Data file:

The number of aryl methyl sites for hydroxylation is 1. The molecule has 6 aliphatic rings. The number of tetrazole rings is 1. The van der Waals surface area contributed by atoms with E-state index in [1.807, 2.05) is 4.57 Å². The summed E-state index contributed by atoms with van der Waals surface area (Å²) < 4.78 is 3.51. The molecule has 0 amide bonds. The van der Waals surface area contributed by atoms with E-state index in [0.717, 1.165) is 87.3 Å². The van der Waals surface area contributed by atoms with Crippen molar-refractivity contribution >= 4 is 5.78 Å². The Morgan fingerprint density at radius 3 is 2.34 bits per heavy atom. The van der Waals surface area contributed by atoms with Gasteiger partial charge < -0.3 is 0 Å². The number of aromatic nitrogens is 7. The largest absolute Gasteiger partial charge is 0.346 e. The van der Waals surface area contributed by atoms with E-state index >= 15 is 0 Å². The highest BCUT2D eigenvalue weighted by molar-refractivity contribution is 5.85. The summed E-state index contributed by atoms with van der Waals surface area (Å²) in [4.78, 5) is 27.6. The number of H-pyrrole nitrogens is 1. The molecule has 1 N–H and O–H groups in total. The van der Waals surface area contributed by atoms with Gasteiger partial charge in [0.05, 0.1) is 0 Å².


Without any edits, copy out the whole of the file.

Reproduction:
The number of aryl methyl sites for hydroxylation is 1. The molecule has 6 aliphatic rings. The number of tetrazole rings is 1. The van der Waals surface area contributed by atoms with E-state index in [1.807, 2.05) is 4.57 Å². The summed E-state index contributed by atoms with van der Waals surface area (Å²) < 4.78 is 3.51. The molecule has 0 amide bonds. The van der Waals surface area contributed by atoms with E-state index in [0.717, 1.165) is 87.3 Å². The van der Waals surface area contributed by atoms with Crippen molar-refractivity contribution >= 4 is 5.78 Å². The Morgan fingerprint density at radius 3 is 2.34 bits per heavy atom. The van der Waals surface area contributed by atoms with Gasteiger partial charge < -0.3 is 0 Å². The number of aromatic nitrogens is 7. The largest absolute Gasteiger partial charge is 0.346 e. The van der Waals surface area contributed by atoms with E-state index >= 15 is 0 Å². The highest BCUT2D eigenvalue weighted by molar-refractivity contribution is 5.85. The summed E-state index contributed by atoms with van der Waals surface area (Å²) in [4.78, 5) is 27.6. The number of H-pyrrole nitrogens is 1. The molecule has 1 N–H and O–H groups in total. The van der Waals surface area contributed by atoms with Gasteiger partial charge in [0.05, 0.1) is 0 Å².